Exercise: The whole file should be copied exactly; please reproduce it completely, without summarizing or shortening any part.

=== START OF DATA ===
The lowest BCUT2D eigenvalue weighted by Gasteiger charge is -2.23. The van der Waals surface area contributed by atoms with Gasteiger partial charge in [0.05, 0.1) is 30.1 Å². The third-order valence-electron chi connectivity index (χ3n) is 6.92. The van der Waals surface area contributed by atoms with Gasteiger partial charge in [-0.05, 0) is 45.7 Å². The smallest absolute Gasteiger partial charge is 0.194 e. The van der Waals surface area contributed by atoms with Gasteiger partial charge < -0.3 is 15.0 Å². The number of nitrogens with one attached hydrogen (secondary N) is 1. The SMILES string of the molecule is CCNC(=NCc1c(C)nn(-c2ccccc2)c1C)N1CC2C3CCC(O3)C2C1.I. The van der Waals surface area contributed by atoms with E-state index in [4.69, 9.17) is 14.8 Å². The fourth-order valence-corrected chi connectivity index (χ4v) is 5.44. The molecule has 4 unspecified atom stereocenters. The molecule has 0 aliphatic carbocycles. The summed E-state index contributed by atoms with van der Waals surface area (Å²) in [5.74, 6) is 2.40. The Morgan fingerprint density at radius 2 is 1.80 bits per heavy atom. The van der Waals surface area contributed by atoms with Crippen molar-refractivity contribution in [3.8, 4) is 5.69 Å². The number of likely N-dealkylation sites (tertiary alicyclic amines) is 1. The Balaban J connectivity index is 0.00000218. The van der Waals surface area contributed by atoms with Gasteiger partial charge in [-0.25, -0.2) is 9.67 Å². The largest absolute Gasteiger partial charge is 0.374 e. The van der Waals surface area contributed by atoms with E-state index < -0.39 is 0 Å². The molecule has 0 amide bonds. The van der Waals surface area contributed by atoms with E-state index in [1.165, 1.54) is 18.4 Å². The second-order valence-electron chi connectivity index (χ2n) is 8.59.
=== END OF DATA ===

The lowest BCUT2D eigenvalue weighted by Gasteiger charge is -2.23. The van der Waals surface area contributed by atoms with Gasteiger partial charge in [0.05, 0.1) is 30.1 Å². The third-order valence-electron chi connectivity index (χ3n) is 6.92. The van der Waals surface area contributed by atoms with Gasteiger partial charge in [-0.05, 0) is 45.7 Å². The smallest absolute Gasteiger partial charge is 0.194 e. The van der Waals surface area contributed by atoms with Gasteiger partial charge < -0.3 is 15.0 Å². The number of nitrogens with one attached hydrogen (secondary N) is 1. The SMILES string of the molecule is CCNC(=NCc1c(C)nn(-c2ccccc2)c1C)N1CC2C3CCC(O3)C2C1.I. The van der Waals surface area contributed by atoms with E-state index in [4.69, 9.17) is 14.8 Å². The fourth-order valence-corrected chi connectivity index (χ4v) is 5.44. The molecule has 4 unspecified atom stereocenters. The molecule has 0 aliphatic carbocycles. The summed E-state index contributed by atoms with van der Waals surface area (Å²) in [5.74, 6) is 2.40. The Morgan fingerprint density at radius 2 is 1.80 bits per heavy atom. The van der Waals surface area contributed by atoms with Crippen molar-refractivity contribution in [3.8, 4) is 5.69 Å². The number of likely N-dealkylation sites (tertiary alicyclic amines) is 1. The Balaban J connectivity index is 0.00000218. The van der Waals surface area contributed by atoms with Gasteiger partial charge in [-0.25, -0.2) is 9.67 Å². The largest absolute Gasteiger partial charge is 0.374 e. The van der Waals surface area contributed by atoms with E-state index < -0.39 is 0 Å². The molecule has 0 amide bonds. The van der Waals surface area contributed by atoms with E-state index in [1.165, 1.54) is 18.4 Å². The second-order valence-electron chi connectivity index (χ2n) is 8.59.